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Clicker Training in School


With a remote control for each student, a teacher can determine if the student is paying attention or getting the concept/information by how well they are selecting the correct answer within a field of multiple choice (also affectionately called multiple guess). The results of answers flash up on the teachers computer so he/she can determine if the class is "getting it."

At Linn-Benton Community College — as well as several elementary and high schools throughout the mid-valley — electronic personalized response systems have erased the stigma of providing an incorrect answer in front of one’s peers.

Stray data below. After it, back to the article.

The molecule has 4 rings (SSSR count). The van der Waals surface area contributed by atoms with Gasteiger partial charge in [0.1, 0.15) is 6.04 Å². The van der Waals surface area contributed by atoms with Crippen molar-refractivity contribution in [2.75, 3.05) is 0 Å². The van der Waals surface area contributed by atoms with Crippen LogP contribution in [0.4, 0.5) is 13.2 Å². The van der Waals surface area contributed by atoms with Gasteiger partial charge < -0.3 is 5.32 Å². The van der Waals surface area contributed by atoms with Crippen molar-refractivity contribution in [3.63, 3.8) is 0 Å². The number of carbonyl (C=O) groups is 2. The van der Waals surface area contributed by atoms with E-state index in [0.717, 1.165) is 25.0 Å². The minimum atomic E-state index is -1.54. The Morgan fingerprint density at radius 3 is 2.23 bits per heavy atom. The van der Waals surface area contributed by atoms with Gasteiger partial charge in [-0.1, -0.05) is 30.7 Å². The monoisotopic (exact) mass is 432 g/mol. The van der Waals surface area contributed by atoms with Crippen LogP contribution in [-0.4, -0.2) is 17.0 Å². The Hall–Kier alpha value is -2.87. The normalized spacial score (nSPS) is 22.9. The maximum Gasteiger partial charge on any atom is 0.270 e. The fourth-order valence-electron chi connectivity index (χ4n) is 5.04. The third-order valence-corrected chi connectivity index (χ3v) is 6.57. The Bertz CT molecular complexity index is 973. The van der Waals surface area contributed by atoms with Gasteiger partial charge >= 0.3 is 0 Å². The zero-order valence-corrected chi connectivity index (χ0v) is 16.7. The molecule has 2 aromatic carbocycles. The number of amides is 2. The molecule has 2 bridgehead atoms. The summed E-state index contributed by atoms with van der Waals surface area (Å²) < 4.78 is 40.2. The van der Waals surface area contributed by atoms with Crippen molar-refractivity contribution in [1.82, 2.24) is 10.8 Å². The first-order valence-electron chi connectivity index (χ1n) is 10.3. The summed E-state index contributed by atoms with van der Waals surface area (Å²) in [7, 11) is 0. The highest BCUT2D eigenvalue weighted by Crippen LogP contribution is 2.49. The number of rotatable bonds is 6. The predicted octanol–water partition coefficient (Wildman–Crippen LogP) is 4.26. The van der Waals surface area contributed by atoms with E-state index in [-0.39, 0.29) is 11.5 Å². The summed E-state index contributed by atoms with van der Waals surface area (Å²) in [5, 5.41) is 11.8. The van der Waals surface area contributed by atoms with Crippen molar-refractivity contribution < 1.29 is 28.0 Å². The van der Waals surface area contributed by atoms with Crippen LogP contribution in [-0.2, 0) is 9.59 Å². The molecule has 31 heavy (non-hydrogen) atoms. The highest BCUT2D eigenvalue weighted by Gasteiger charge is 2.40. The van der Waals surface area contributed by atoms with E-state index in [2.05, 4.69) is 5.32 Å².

Yet, it still provides teachers with instant feedback about whether their students are understanding the material presented.

In a way, this is a feedback system that can be utilized by the teacher. Rather than having the student passively listen, they can now actively reply - all at the same time - and the teacher can guage progress - with each student.

Throughout the class period, students use a small electronic device that resembles a television remote control to punch in responses to questions. The process can be as simple as the instructor breaking up a long lecture with one or two questions, or as complex as gathering responses to a complete test.

The article finishes with a professor saying:

“It does change the way I teach a little,” he said. “It’s easiest to stand up front and lecture away, but it’s also the least effective method. The physics community has jumped right into this.”